Add Storage

Add tags

Unless you want to add optional tags, nothing to do here…

Add Tags

Configure Security Group

Before firing up your instance, you need to configure the associated security group. For me, letting AWS create the security group worked perfectly fine, I would still double check that you can connect to the EC2 instance - in case of doubt set the source to 0.0.0.0/0, even though probably all IT security experts will kill me for that. Now you are ready to lauch the instance.

Security Group

SSH connect to instance

Now right click and hit Connect to get your ssh connect command to your instance. You might have to change the default root user to ec2-user.

AMI SSH connect

Adjust Docker container size to EBS

The first thing we want to check once we connected to our instance is that the Docker configuration reflects the amount of added EBS storage.

[ec2-user@ip-172-31-40-128 ~]$ docker info | grep -i data
 Data Space Used: 309.3MB
 Data Space Total: 42.42GB
 Data Space Available: 42.11GB
 Metadata Space Used: 4.833MB
 Metadata Space Total: 46.14MB
 Metadata Space Available: 41.3MB

In the above example we see that indeed Docker is configure for the specified 40 GB EBS data volume.

As per default, the maximum storage size of a single Docker container is 10 GB - independent of the data space available - we have to adjust this.

[ec2-user@ip-172-31-40-128 ~]$ docker info | grep -i base
 Base Device Size: 10.74GB

To this end, we have to extend the file in /etc/sysconfig/docker-storage to contain the following parameter --storage-opt dm.basesize=40GB and restart the Docker service.

sudo vi /etc/sysconfig/docker-storage
DOCKER_STORAGE_OPTIONS="--storage-driver devicemapper --storage-opt dm.thinpooldev=/dev/mapper/docker-docker--pool --storage-opt dm.use_deferred_removal=true --storage-opt dm.use_deferred_deletion=true --storage-opt dm.fs=ext4 --storage-opt dm.use_deferred_deletion=true --storage-opt dm.basesize=40GB"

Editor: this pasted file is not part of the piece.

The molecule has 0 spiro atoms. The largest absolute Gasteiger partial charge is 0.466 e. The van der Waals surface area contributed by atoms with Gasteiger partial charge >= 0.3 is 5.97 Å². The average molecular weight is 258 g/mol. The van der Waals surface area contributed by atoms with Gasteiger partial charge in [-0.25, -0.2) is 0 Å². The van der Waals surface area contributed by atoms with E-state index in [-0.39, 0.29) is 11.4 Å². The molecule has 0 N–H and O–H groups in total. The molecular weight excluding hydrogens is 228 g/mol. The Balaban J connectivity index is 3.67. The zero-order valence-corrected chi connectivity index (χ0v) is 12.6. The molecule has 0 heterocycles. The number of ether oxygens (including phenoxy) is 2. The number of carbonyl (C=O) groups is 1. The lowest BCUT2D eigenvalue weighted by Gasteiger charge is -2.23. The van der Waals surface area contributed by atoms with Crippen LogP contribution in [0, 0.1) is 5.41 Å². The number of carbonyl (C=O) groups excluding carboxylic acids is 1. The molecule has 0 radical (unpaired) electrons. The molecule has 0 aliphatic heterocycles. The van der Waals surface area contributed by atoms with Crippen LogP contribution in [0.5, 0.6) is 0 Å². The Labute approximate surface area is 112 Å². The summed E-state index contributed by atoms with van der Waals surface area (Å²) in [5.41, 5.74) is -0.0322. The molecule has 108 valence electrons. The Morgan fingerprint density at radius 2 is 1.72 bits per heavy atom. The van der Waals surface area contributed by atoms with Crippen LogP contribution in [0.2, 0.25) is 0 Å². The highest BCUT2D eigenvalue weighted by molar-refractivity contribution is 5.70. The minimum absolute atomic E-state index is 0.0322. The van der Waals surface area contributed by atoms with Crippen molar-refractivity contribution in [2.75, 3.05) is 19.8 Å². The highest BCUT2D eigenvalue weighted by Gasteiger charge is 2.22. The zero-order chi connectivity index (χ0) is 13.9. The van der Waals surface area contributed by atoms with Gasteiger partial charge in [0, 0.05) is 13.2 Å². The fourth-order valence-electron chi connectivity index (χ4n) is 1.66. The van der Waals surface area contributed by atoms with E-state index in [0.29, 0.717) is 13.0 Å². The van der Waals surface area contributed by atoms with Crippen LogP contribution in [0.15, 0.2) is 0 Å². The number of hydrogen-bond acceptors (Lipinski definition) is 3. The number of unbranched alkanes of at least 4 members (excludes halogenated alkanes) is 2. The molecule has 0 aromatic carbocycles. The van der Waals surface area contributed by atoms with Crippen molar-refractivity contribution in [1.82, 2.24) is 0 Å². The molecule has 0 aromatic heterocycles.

[ec2-user@ip-172-31-40-128 ~]$ sudo service docker restart
Stopping docker:                                           [  OK  ]
Starting docker:       	.                                  [  OK  ]
[ec2-user@ip-172-31-40-128 ~]$ docker info | grep -i base
 Base Device Size: 42.95GB

Install AWS CLI

Nextflow requires the AWS CLI to copy files such as input files and indices from and output files to S3.

Use the following lines to add it to your AMI:

sudo yum install -y bzip2 wget
wget https://repo.continuum.io/miniconda/Miniconda3-latest-Linux-x86_64.sh
bash Miniconda3-latest-Linux-x86_64.sh -b -f -p $HOME/miniconda
$HOME/miniconda/bin/conda install -c conda-forge -y awscli
rm Miniconda3-latest-Linux-x86_64.sh

Give it a quick spin to see whether everything is ok.

[ec2-user@ip-172-31-40-128 ~]$ ./miniconda/bin/aws --version
aws-cli/1.16.121 Python/3.7.1 Linux/4.14.94-73.73.amzn1.x86_64 botocore/1.12.111

Save your AMI

Now you can go back to your EC2 instance dashboard and save your AMI by right clicking and going for Image->Create Image.

Create AMI

Congratulations you have created your first AMI!

Don’t forget to terminate your running EC2 instance from which you created the AMI to get prevent any running EBS and EC2 costs.

Step 2: Creating compute environments and job queues

Step 3: Creating job definitions

Step 4: Adjusting resources

Step 5: Running jobs with AWS Batch